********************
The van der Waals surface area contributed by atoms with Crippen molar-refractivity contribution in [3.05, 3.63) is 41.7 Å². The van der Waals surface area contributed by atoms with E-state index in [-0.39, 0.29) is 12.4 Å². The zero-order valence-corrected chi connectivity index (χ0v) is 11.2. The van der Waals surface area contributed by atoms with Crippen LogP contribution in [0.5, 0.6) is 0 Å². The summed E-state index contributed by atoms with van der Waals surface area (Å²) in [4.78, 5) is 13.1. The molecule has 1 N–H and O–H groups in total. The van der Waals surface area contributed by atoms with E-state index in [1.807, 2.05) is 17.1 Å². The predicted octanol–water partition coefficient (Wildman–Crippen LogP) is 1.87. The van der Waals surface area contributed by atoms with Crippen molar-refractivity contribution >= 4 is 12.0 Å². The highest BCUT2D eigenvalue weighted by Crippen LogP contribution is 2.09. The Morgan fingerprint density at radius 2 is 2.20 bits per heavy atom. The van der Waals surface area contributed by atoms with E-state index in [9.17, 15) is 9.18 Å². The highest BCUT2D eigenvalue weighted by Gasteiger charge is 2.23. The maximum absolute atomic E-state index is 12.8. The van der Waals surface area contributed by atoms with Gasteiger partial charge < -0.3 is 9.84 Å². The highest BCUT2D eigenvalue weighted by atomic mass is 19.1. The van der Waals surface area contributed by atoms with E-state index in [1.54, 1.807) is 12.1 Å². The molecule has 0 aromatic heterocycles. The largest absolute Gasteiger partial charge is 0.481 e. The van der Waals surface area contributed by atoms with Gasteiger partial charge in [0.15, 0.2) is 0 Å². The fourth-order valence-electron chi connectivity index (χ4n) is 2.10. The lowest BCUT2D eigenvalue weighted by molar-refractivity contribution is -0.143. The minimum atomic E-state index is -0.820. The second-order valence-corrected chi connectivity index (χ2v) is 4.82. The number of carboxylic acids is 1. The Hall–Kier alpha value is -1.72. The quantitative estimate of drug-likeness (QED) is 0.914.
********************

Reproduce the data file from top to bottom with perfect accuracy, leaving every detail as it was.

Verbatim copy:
The van der Waals surface area contributed by atoms with Crippen molar-refractivity contribution in [3.05, 3.63) is 41.7 Å². The van der Waals surface area contributed by atoms with E-state index in [-0.39, 0.29) is 12.4 Å². The zero-order valence-corrected chi connectivity index (χ0v) is 11.2. The van der Waals surface area contributed by atoms with Crippen LogP contribution in [0.5, 0.6) is 0 Å². The summed E-state index contributed by atoms with van der Waals surface area (Å²) in [4.78, 5) is 13.1. The molecule has 1 N–H and O–H groups in total. The van der Waals surface area contributed by atoms with E-state index in [1.807, 2.05) is 17.1 Å². The predicted octanol–water partition coefficient (Wildman–Crippen LogP) is 1.87. The van der Waals surface area contributed by atoms with Crippen molar-refractivity contribution >= 4 is 12.0 Å². The highest BCUT2D eigenvalue weighted by Crippen LogP contribution is 2.09. The Morgan fingerprint density at radius 2 is 2.20 bits per heavy atom. The van der Waals surface area contributed by atoms with E-state index in [9.17, 15) is 9.18 Å². The highest BCUT2D eigenvalue weighted by Gasteiger charge is 2.23. The maximum absolute atomic E-state index is 12.8. The van der Waals surface area contributed by atoms with Gasteiger partial charge < -0.3 is 9.84 Å². The highest BCUT2D eigenvalue weighted by atomic mass is 19.1. The van der Waals surface area contributed by atoms with E-state index in [1.54, 1.807) is 12.1 Å². The molecule has 0 aromatic heterocycles. The largest absolute Gasteiger partial charge is 0.481 e. The van der Waals surface area contributed by atoms with Gasteiger partial charge in [0.15, 0.2) is 0 Å². The fourth-order valence-electron chi connectivity index (χ4n) is 2.10. The lowest BCUT2D eigenvalue weighted by molar-refractivity contribution is -0.143. The minimum atomic E-state index is -0.820. The second-order valence-corrected chi connectivity index (χ2v) is 4.82. The number of carboxylic acids is 1. The Hall–Kier alpha value is -1.72. The quantitative estimate of drug-likeness (QED) is 0.914.